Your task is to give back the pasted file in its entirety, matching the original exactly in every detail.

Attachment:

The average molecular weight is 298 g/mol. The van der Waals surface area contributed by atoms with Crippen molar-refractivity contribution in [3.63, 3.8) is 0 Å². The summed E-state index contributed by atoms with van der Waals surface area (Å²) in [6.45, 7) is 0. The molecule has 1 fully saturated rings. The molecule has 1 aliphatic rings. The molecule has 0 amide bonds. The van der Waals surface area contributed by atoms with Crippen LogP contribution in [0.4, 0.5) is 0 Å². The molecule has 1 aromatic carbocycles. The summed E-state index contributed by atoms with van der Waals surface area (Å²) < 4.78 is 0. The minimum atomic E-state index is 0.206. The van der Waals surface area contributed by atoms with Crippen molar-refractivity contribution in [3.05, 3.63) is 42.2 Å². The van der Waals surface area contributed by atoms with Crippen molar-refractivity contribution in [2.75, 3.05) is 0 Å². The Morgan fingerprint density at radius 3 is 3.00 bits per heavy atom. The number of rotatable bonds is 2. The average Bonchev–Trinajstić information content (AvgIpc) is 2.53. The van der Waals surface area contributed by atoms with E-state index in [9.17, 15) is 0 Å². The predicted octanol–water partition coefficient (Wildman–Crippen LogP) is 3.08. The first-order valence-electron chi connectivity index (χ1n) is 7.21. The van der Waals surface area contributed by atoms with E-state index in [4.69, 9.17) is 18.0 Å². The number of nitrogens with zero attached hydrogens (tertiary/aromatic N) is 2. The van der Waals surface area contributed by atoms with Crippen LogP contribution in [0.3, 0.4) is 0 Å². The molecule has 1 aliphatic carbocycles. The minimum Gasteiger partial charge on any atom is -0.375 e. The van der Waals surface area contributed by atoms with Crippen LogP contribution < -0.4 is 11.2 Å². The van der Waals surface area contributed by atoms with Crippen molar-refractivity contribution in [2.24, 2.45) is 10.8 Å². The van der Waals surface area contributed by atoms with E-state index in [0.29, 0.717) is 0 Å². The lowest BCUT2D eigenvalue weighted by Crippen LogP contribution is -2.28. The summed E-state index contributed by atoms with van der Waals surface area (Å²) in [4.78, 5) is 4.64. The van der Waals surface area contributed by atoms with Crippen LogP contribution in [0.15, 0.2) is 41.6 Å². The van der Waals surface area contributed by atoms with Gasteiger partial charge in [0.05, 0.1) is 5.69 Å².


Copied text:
The average molecular weight is 298 g/mol. The van der Waals surface area contributed by atoms with Crippen molar-refractivity contribution in [3.63, 3.8) is 0 Å². The summed E-state index contributed by atoms with van der Waals surface area (Å²) in [6.45, 7) is 0. The molecule has 1 fully saturated rings. The molecule has 1 aliphatic rings. The molecule has 0 amide bonds. The van der Waals surface area contributed by atoms with Crippen LogP contribution in [0.4, 0.5) is 0 Å². The molecule has 1 aromatic carbocycles. The summed E-state index contributed by atoms with van der Waals surface area (Å²) < 4.78 is 0. The minimum atomic E-state index is 0.206. The van der Waals surface area contributed by atoms with Crippen molar-refractivity contribution in [3.05, 3.63) is 42.2 Å². The van der Waals surface area contributed by atoms with Crippen molar-refractivity contribution in [2.75, 3.05) is 0 Å². The Morgan fingerprint density at radius 3 is 3.00 bits per heavy atom. The number of rotatable bonds is 2. The average Bonchev–Trinajstić information content (AvgIpc) is 2.53. The van der Waals surface area contributed by atoms with E-state index in [9.17, 15) is 0 Å². The predicted octanol–water partition coefficient (Wildman–Crippen LogP) is 3.08. The first-order valence-electron chi connectivity index (χ1n) is 7.21. The van der Waals surface area contributed by atoms with E-state index in [4.69, 9.17) is 18.0 Å². The number of nitrogens with zero attached hydrogens (tertiary/aromatic N) is 2. The van der Waals surface area contributed by atoms with Crippen LogP contribution in [0.3, 0.4) is 0 Å². The molecule has 1 aliphatic carbocycles. The minimum Gasteiger partial charge on any atom is -0.375 e. The van der Waals surface area contributed by atoms with Crippen LogP contribution < -0.4 is 11.2 Å². The van der Waals surface area contributed by atoms with Crippen molar-refractivity contribution in [2.24, 2.45) is 10.8 Å². The van der Waals surface area contributed by atoms with E-state index in [0.29, 0.717) is 0 Å². The lowest BCUT2D eigenvalue weighted by Crippen LogP contribution is -2.28. The summed E-state index contributed by atoms with van der Waals surface area (Å²) in [4.78, 5) is 4.64. The van der Waals surface area contributed by atoms with Crippen LogP contribution in [0.15, 0.2) is 41.6 Å². The van der Waals surface area contributed by atoms with Gasteiger partial charge in [0.05, 0.1) is 5.69 Å².